Have you ever felt like you don’t belong? Like your “family” isn’t really your family? Like you don’t deserve to be given this unfair life? That’s exactly how Celie, a 14 year old African American girl feels in The Color Purple. Only, she’s felt this way for so long that she’s just started to accept her bad life and give up on fighting back. This work of fiction follows Celie’s life for over 40 years as she tells her story through letters to God.
The Color Purple is A Pulitzer Prize and National Book Award winning novel about life for African Americans, especially women, in the 1930s. It prominently shows gender roles, sexism and racism, and family. The book is told in letters, from Celie to God because she feels like there is no one else she can talk to during these experiences. However, as the story moves along, the letters begin to be addressed to her sister Nettie, who was torn away from her when Celie was forced to marry.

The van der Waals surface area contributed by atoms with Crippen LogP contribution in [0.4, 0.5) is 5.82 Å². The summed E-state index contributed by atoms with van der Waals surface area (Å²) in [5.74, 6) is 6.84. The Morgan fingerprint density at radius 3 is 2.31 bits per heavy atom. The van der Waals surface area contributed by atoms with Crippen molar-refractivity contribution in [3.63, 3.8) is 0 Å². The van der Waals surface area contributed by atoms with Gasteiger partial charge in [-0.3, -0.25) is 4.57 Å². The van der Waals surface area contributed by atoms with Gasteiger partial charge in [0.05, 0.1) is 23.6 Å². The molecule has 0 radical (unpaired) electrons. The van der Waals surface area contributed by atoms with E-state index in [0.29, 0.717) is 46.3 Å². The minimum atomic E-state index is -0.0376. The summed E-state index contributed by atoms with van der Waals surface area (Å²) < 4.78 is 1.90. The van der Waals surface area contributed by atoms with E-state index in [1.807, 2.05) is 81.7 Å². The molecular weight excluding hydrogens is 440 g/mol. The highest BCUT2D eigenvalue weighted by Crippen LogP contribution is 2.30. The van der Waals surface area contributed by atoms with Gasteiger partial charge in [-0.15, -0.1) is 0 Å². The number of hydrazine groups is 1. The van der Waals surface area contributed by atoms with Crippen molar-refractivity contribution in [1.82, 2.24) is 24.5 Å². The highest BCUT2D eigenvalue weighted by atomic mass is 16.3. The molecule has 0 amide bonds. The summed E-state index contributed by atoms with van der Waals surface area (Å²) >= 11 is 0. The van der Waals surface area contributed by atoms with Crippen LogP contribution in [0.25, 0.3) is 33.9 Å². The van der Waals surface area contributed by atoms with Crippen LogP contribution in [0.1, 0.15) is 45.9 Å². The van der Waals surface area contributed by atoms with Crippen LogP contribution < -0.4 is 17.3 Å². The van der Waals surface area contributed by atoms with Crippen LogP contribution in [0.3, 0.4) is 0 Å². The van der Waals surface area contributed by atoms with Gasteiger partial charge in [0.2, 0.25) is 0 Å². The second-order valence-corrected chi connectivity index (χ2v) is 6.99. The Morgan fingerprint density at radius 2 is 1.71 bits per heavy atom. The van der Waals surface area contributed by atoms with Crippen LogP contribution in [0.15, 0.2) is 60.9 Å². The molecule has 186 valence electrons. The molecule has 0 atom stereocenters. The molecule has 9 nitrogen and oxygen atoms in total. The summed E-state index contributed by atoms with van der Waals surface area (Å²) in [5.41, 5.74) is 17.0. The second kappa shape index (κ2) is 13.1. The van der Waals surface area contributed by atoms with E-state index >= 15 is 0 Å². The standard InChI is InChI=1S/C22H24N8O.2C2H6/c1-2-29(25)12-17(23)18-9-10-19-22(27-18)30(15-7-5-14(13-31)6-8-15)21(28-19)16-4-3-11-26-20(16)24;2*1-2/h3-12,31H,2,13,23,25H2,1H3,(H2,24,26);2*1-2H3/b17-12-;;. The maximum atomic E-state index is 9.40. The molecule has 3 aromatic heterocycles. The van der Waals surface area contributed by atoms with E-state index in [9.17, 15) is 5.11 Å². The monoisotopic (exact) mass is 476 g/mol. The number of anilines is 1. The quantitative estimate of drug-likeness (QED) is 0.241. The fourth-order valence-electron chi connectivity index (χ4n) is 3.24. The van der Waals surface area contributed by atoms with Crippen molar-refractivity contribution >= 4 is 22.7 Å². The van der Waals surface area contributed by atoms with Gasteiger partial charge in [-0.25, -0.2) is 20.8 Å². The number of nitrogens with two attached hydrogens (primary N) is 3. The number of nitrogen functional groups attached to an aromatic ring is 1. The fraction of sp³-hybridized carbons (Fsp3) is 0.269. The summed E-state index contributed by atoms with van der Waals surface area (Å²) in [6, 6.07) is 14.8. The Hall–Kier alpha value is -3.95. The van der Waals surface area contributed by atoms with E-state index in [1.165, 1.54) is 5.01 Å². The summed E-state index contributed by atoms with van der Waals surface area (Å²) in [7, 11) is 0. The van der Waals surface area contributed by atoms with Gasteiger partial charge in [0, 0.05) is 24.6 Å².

Follow Celie’s harsh journey through life and watch her grow up in The Color Purple. Read this book to find out more about the struggles and hardships of life for young African Americans in the 1930s.